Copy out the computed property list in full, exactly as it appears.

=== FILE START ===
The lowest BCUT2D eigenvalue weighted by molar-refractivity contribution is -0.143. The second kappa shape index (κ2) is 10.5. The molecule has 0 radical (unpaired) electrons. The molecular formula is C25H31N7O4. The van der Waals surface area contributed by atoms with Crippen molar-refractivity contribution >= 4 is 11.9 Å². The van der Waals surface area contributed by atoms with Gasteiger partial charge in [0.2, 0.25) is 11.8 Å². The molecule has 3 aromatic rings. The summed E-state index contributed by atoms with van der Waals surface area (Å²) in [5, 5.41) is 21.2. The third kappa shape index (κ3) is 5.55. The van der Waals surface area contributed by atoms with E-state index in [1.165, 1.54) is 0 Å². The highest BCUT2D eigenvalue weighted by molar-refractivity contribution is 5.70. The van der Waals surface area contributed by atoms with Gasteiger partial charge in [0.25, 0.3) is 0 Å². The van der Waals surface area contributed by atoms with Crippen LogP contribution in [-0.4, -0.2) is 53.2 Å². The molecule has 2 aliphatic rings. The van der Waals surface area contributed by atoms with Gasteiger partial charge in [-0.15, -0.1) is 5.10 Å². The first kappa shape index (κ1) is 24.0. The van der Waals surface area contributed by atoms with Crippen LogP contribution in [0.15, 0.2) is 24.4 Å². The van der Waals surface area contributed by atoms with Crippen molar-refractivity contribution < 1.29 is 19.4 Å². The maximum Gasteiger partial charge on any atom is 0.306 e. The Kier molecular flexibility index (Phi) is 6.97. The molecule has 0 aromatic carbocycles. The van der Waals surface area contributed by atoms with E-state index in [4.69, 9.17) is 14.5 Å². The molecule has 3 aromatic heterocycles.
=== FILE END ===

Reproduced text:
The lowest BCUT2D eigenvalue weighted by molar-refractivity contribution is -0.143. The second kappa shape index (κ2) is 10.5. The molecule has 0 radical (unpaired) electrons. The molecular formula is C25H31N7O4. The van der Waals surface area contributed by atoms with Crippen molar-refractivity contribution >= 4 is 11.9 Å². The van der Waals surface area contributed by atoms with Gasteiger partial charge in [0.2, 0.25) is 11.8 Å². The molecule has 3 aromatic rings. The summed E-state index contributed by atoms with van der Waals surface area (Å²) in [5, 5.41) is 21.2. The third kappa shape index (κ3) is 5.55. The van der Waals surface area contributed by atoms with E-state index in [1.165, 1.54) is 0 Å². The highest BCUT2D eigenvalue weighted by molar-refractivity contribution is 5.70. The van der Waals surface area contributed by atoms with Gasteiger partial charge in [0.25, 0.3) is 0 Å². The van der Waals surface area contributed by atoms with Crippen LogP contribution in [-0.4, -0.2) is 53.2 Å². The molecule has 2 aliphatic rings. The van der Waals surface area contributed by atoms with Gasteiger partial charge in [-0.15, -0.1) is 5.10 Å². The first kappa shape index (κ1) is 24.0. The van der Waals surface area contributed by atoms with Crippen LogP contribution in [0.15, 0.2) is 24.4 Å². The van der Waals surface area contributed by atoms with Crippen molar-refractivity contribution < 1.29 is 19.4 Å². The maximum Gasteiger partial charge on any atom is 0.306 e. The Kier molecular flexibility index (Phi) is 6.97. The molecule has 0 aromatic carbocycles. The van der Waals surface area contributed by atoms with E-state index in [4.69, 9.17) is 14.5 Å². The molecule has 3 aromatic heterocycles.